Is it worth investing time and money into Social Media Intelligence? According to Guilhem Fouetillou, the co-founder of Linkfluence, knowing what your customers are saying about you on social networks has become a really strategic tool. But getting the data you need is difficult, and analyzing it in order to help you make decisions is even more challenging. The good news is companies such as Linkfluence now help you to create a business opportunity by collecting conversations about you on the web.
During the webinar he hold a few weeks ago, Guilhem made an insightful chronology of web-listening, showing that it only matured in 2013 with a shift towards Social Media Intelligence.
As he explained, the economic crisis in 2007 persuaded companies to pay attention to their e-reputation within social networks, in order to identify in real-time specific threats or boycotts. In 2009, companies started to understand that their customer base was no longer giving their point of view through traditional channels (email, hotlines, etc…), so they integrated social media feedback in their Customer Relationship Management processes. For example, when a customer posted a negative comment on Twitter, brands were able to track their previous comments and adapt their answer. But it’s only in 2011 that companies became proactive in social networks in order to reroute conversations into their own Facebook or Twitter page. During this age of “community management”, companies started to create close relationships with ambassadors of their brand and engage customers, independently of any purchase process.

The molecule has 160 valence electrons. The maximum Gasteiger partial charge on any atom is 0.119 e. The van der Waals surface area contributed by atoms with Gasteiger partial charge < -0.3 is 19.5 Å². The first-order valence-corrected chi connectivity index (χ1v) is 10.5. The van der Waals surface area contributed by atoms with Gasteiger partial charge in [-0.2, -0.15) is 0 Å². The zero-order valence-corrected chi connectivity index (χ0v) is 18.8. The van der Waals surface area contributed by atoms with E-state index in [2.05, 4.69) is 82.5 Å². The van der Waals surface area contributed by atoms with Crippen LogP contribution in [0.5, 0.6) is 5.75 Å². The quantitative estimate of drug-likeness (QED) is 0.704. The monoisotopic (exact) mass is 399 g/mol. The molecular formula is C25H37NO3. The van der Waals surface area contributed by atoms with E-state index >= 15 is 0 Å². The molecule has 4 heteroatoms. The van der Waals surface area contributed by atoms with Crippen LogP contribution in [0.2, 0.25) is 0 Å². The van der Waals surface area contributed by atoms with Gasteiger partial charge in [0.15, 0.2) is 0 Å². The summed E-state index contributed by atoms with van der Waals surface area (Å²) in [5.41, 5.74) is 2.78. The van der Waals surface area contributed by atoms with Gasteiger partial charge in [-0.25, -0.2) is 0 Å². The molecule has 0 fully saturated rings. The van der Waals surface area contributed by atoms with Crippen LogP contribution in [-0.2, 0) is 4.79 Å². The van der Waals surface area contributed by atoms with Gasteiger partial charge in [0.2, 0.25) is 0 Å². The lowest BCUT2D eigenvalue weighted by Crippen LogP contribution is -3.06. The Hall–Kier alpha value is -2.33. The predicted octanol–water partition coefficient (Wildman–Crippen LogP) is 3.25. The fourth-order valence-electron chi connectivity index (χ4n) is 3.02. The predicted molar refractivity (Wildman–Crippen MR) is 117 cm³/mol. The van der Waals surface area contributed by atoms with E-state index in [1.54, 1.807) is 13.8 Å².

Social Media Intelligence is going one step further in the social “listening” solutions, as it delivers multi-dimensional insights on a brand. By streaming big data processing to filter, classify, and analyze billions of daily conversations across the open social universe, social intelligence can explain what drives any sentiments toward a brand, and can be used to guide decision-making.
North American social media firms are fully embracing this trend. Both big companies and start-ups offer various tools from basic social listening to highly specific insights on a brand and its features, consumers, and competitors. Radian6, Salesforce’s social marketing tool for listening, and Sysomos, a subsidiary of the Toronto-based firm Marketwire, are often referred to as the most complete tools for social media intelligence.
In the Silicon Valley ecosystem, Meltwater and Jive currently appear as leaders in this market. They propose a general offer, including social marketing and customer engagement alongside with social media monitoring. Meltwater launched a mobile app in January to deliver real-time information in addition to their service.
Numerous innovative startups like NetBase, Flowics, Lithium, and Biz360 are also key stakeholders in the market. NetBase just raised $9 million in funding a few weeks ago, to expand its sales and services globally.